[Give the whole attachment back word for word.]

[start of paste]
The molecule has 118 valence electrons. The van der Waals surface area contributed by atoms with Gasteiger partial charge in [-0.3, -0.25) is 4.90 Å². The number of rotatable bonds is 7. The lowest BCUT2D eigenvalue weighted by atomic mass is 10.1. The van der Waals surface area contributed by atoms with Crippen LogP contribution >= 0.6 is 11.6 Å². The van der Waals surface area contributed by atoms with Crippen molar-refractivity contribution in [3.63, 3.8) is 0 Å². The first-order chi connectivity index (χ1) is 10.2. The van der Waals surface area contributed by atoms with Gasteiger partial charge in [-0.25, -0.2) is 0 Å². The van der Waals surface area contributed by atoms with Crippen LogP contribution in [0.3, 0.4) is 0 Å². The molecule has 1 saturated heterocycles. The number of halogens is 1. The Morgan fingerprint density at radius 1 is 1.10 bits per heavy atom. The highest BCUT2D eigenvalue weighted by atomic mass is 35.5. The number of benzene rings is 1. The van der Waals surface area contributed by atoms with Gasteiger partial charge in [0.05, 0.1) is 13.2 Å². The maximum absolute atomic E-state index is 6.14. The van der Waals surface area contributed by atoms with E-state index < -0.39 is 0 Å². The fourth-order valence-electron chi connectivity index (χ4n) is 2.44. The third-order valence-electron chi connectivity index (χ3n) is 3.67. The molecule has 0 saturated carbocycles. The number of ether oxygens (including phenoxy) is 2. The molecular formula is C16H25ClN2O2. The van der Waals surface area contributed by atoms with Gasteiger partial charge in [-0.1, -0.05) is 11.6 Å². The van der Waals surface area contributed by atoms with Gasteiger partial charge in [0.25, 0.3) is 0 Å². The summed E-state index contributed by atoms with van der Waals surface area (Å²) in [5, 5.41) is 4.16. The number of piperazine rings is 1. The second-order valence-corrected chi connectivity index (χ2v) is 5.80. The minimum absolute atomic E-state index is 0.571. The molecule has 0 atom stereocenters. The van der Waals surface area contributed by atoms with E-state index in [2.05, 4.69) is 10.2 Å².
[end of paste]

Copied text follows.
The molecule has 118 valence electrons. The van der Waals surface area contributed by atoms with Gasteiger partial charge in [-0.3, -0.25) is 4.90 Å². The number of rotatable bonds is 7. The lowest BCUT2D eigenvalue weighted by atomic mass is 10.1. The van der Waals surface area contributed by atoms with Crippen LogP contribution >= 0.6 is 11.6 Å². The van der Waals surface area contributed by atoms with Crippen molar-refractivity contribution in [3.63, 3.8) is 0 Å². The first-order chi connectivity index (χ1) is 10.2. The van der Waals surface area contributed by atoms with Gasteiger partial charge in [-0.25, -0.2) is 0 Å². The van der Waals surface area contributed by atoms with Crippen LogP contribution in [0.3, 0.4) is 0 Å². The molecule has 1 saturated heterocycles. The number of halogens is 1. The Morgan fingerprint density at radius 1 is 1.10 bits per heavy atom. The highest BCUT2D eigenvalue weighted by atomic mass is 35.5. The number of benzene rings is 1. The van der Waals surface area contributed by atoms with Gasteiger partial charge in [0.05, 0.1) is 13.2 Å². The maximum absolute atomic E-state index is 6.14. The van der Waals surface area contributed by atoms with E-state index < -0.39 is 0 Å². The fourth-order valence-electron chi connectivity index (χ4n) is 2.44. The third-order valence-electron chi connectivity index (χ3n) is 3.67. The molecule has 0 saturated carbocycles. The number of ether oxygens (including phenoxy) is 2. The molecular formula is C16H25ClN2O2. The van der Waals surface area contributed by atoms with Gasteiger partial charge in [-0.1, -0.05) is 11.6 Å². The van der Waals surface area contributed by atoms with Gasteiger partial charge in [0.25, 0.3) is 0 Å². The summed E-state index contributed by atoms with van der Waals surface area (Å²) in [5, 5.41) is 4.16. The number of piperazine rings is 1. The second-order valence-corrected chi connectivity index (χ2v) is 5.80. The minimum absolute atomic E-state index is 0.571. The molecule has 0 atom stereocenters. The van der Waals surface area contributed by atoms with E-state index in [2.05, 4.69) is 10.2 Å².